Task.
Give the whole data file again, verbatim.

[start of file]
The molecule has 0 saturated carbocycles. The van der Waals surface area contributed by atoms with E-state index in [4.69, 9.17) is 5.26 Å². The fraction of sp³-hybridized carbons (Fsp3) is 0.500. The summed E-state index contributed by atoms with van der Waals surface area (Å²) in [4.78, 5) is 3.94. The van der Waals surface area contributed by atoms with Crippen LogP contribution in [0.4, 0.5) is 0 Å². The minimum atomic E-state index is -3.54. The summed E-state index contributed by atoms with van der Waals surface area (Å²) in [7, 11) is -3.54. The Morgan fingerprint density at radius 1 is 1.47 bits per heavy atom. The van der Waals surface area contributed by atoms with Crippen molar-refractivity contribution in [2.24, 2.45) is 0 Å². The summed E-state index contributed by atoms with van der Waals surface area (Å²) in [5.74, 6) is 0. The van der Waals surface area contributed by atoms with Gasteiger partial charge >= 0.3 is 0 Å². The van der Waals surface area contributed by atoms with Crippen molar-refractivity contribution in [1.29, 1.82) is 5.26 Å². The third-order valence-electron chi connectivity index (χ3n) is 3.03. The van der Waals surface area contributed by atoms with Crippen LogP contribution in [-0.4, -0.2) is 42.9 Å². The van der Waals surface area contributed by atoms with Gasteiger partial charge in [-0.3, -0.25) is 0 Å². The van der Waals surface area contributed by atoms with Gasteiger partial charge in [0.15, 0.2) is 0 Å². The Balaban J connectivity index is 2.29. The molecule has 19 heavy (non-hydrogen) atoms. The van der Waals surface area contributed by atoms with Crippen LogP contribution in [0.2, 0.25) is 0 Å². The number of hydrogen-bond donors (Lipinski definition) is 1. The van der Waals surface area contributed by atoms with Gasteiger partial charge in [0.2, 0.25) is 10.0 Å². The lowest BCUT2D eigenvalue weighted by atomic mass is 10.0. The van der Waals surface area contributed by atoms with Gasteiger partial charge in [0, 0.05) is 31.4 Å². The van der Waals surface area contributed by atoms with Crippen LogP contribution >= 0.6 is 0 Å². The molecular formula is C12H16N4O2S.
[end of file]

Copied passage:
The molecule has 0 saturated carbocycles. The van der Waals surface area contributed by atoms with E-state index in [4.69, 9.17) is 5.26 Å². The fraction of sp³-hybridized carbons (Fsp3) is 0.500. The summed E-state index contributed by atoms with van der Waals surface area (Å²) in [4.78, 5) is 3.94. The van der Waals surface area contributed by atoms with Crippen LogP contribution in [0.4, 0.5) is 0 Å². The minimum atomic E-state index is -3.54. The summed E-state index contributed by atoms with van der Waals surface area (Å²) in [7, 11) is -3.54. The Morgan fingerprint density at radius 1 is 1.47 bits per heavy atom. The van der Waals surface area contributed by atoms with Crippen molar-refractivity contribution in [2.24, 2.45) is 0 Å². The summed E-state index contributed by atoms with van der Waals surface area (Å²) in [5.74, 6) is 0. The van der Waals surface area contributed by atoms with Gasteiger partial charge >= 0.3 is 0 Å². The van der Waals surface area contributed by atoms with Crippen molar-refractivity contribution in [1.29, 1.82) is 5.26 Å². The third-order valence-electron chi connectivity index (χ3n) is 3.03. The van der Waals surface area contributed by atoms with Crippen LogP contribution in [-0.4, -0.2) is 42.9 Å². The van der Waals surface area contributed by atoms with Gasteiger partial charge in [-0.3, -0.25) is 0 Å². The van der Waals surface area contributed by atoms with Gasteiger partial charge in [0.15, 0.2) is 0 Å². The Balaban J connectivity index is 2.29. The molecule has 19 heavy (non-hydrogen) atoms. The van der Waals surface area contributed by atoms with Crippen LogP contribution in [0.2, 0.25) is 0 Å². The number of hydrogen-bond donors (Lipinski definition) is 1. The van der Waals surface area contributed by atoms with Gasteiger partial charge in [0.2, 0.25) is 10.0 Å². The lowest BCUT2D eigenvalue weighted by atomic mass is 10.0. The van der Waals surface area contributed by atoms with Gasteiger partial charge in [0, 0.05) is 31.4 Å². The van der Waals surface area contributed by atoms with Crippen LogP contribution >= 0.6 is 0 Å². The molecular formula is C12H16N4O2S.